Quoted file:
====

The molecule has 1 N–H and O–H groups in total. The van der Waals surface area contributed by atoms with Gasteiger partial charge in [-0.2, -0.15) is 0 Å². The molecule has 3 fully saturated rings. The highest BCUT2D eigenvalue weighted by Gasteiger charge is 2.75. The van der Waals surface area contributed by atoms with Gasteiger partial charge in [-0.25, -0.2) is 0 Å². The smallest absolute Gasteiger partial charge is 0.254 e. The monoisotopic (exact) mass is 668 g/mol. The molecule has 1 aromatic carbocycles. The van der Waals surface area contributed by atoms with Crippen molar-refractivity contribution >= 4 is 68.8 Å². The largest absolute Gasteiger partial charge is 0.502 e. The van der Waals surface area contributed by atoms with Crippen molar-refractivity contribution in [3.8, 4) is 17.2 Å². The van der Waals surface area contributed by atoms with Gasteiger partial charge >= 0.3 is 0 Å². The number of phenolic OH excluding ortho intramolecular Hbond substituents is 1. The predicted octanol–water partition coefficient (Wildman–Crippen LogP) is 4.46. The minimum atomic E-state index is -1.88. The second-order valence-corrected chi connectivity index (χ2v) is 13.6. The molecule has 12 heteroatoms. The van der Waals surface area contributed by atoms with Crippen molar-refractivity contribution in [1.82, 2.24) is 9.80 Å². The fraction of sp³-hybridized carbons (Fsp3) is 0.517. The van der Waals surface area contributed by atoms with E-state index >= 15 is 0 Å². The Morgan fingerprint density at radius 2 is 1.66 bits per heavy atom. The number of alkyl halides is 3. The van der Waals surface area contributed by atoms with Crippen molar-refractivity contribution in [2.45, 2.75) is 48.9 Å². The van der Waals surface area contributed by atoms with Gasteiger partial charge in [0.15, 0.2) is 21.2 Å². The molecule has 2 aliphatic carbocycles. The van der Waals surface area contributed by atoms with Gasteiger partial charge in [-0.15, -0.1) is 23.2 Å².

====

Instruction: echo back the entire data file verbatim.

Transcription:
The molecule has 1 N–H and O–H groups in total. The van der Waals surface area contributed by atoms with Gasteiger partial charge in [-0.2, -0.15) is 0 Å². The molecule has 3 fully saturated rings. The highest BCUT2D eigenvalue weighted by Gasteiger charge is 2.75. The van der Waals surface area contributed by atoms with Gasteiger partial charge in [-0.25, -0.2) is 0 Å². The smallest absolute Gasteiger partial charge is 0.254 e. The monoisotopic (exact) mass is 668 g/mol. The molecule has 1 aromatic carbocycles. The van der Waals surface area contributed by atoms with Crippen molar-refractivity contribution >= 4 is 68.8 Å². The largest absolute Gasteiger partial charge is 0.502 e. The van der Waals surface area contributed by atoms with Crippen molar-refractivity contribution in [3.8, 4) is 17.2 Å². The van der Waals surface area contributed by atoms with Gasteiger partial charge >= 0.3 is 0 Å². The number of phenolic OH excluding ortho intramolecular Hbond substituents is 1. The predicted octanol–water partition coefficient (Wildman–Crippen LogP) is 4.46. The minimum atomic E-state index is -1.88. The second-order valence-corrected chi connectivity index (χ2v) is 13.6. The molecule has 12 heteroatoms. The van der Waals surface area contributed by atoms with Crippen molar-refractivity contribution in [1.82, 2.24) is 9.80 Å². The fraction of sp³-hybridized carbons (Fsp3) is 0.517. The van der Waals surface area contributed by atoms with E-state index >= 15 is 0 Å². The Morgan fingerprint density at radius 2 is 1.66 bits per heavy atom. The number of alkyl halides is 3. The van der Waals surface area contributed by atoms with Crippen molar-refractivity contribution in [2.45, 2.75) is 48.9 Å². The van der Waals surface area contributed by atoms with Gasteiger partial charge in [0.15, 0.2) is 21.2 Å². The molecule has 2 aliphatic carbocycles. The van der Waals surface area contributed by atoms with Gasteiger partial charge in [-0.15, -0.1) is 23.2 Å².